PETALING JAYA: A unionist has accused Putrajaya of looking out for the business community in the government’s push towards automation under Industry 4.0 (IR 4.0), while a former union leader says the private sector hasn’t done enough to prepare employees for it.
National Union of Bank Employees (NUBE) general-secretary J Solomon said the government was playing God in the push for IR 4.0 by repeating the mantra espoused by employers that job losses were inevitable.
He said some 3,000 people had been retrenched due to digitalisation.
It did not help that unions were not consulted and workers were left in the lurch, he said.
Solomon said the government had forgotten that its fundamental role was to look after the interests of the population and not just the business community.
“Unfortunately, the politicians are more interested in portraying that they are good businessmen rather than a good government for all citizens,” he said in an interview in conjunction with Labour Day.
He said while NUBE was not opposed to digitalisation or automation, employees must have access to retraining and upskilling courses in order for them to keep their jobs.
Solomon said that while some banks carried out such programmes, others, notably multinational and certain local banks, have been using automation and digitalisation as an excuse to reduce the workforce, primarily Malaysians.
There are concerns that similar excuses will be used in other sectors, especially the SMEs which have been given special focus for automation and digitalisation under Budget 2021.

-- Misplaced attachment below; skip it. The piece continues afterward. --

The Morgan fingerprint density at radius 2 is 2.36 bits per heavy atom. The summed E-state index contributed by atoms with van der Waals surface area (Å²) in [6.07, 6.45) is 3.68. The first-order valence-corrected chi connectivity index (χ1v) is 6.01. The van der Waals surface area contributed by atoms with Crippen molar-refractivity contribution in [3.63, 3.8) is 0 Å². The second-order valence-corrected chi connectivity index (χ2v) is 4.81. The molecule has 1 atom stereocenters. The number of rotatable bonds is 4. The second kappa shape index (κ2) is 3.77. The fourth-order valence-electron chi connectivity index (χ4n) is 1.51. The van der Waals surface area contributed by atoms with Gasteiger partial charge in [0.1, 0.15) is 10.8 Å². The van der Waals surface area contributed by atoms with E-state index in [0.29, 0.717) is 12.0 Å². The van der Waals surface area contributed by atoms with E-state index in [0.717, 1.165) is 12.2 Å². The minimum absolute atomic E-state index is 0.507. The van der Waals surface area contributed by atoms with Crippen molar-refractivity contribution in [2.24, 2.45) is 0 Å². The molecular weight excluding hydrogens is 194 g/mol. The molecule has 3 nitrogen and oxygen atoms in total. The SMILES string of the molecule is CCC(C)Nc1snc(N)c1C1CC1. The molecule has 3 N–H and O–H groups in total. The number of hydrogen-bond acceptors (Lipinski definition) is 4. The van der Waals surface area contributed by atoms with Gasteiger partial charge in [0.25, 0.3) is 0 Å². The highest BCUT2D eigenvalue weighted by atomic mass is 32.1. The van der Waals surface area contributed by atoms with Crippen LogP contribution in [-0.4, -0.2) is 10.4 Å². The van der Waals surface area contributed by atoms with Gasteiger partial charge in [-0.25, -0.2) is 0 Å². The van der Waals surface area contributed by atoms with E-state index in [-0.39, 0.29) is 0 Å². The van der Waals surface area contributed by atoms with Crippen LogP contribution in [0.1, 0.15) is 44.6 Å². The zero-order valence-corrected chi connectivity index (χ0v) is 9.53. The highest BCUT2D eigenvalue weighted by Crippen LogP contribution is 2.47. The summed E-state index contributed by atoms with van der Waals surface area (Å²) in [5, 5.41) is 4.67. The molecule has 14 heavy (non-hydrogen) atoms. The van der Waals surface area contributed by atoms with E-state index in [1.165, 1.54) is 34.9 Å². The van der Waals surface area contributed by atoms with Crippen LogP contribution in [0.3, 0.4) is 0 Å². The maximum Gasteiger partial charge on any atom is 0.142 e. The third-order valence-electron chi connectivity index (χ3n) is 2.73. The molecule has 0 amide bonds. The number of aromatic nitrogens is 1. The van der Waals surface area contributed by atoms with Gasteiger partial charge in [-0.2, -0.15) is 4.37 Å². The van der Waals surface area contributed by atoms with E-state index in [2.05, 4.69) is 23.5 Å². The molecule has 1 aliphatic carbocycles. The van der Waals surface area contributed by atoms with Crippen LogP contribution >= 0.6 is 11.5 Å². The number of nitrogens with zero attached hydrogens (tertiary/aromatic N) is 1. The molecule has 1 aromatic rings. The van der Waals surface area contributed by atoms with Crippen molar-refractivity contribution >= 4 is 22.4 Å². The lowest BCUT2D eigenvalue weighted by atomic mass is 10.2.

Solomon said the government and Bank Negara Malaysia had refused to engage NUBE before designing an action plan for automation and digitalisation.
“They continuously engage the employers and force banks to impose automation and digitalisation in the banking industry without taking the B40 and M40 workers along in the journey of IR 4.0.”
Meanwhile, former Malaysian Trades Union Congress (MTUC) deputy secretary-general, P Arunasalam said that while the private sector could train, educate and reskill workers, they preferred instead to take the “short cut” by retrenching employees.
“It is like when automobiles were invented, it led to horses and horsemen being fired when they could have been repurposed or trained to work in other areas,” he said.
Employers, he said, preferred to hire fresh graduates rather than train and reskill existing workers.
However, Arunasalam acknowledged that a majority of employers do not have large enough budgets for such purposes.
While the government does provide skills training and education under the Human Resources Development Fund, it was insufficient to meet the changing needs in the technological sphere.
He said the private sector could play a significant role to supplement government efforts to develop a skilled labour force, but it does not, playing only a “meagre role”.
Arunasalam said employment security for the vulnerable segment of the workforce due to IR 4.0 is a real threat.
“Workers should not be left in the lurch due to changes caused through the introduction of IR 4.0. They should be protected.”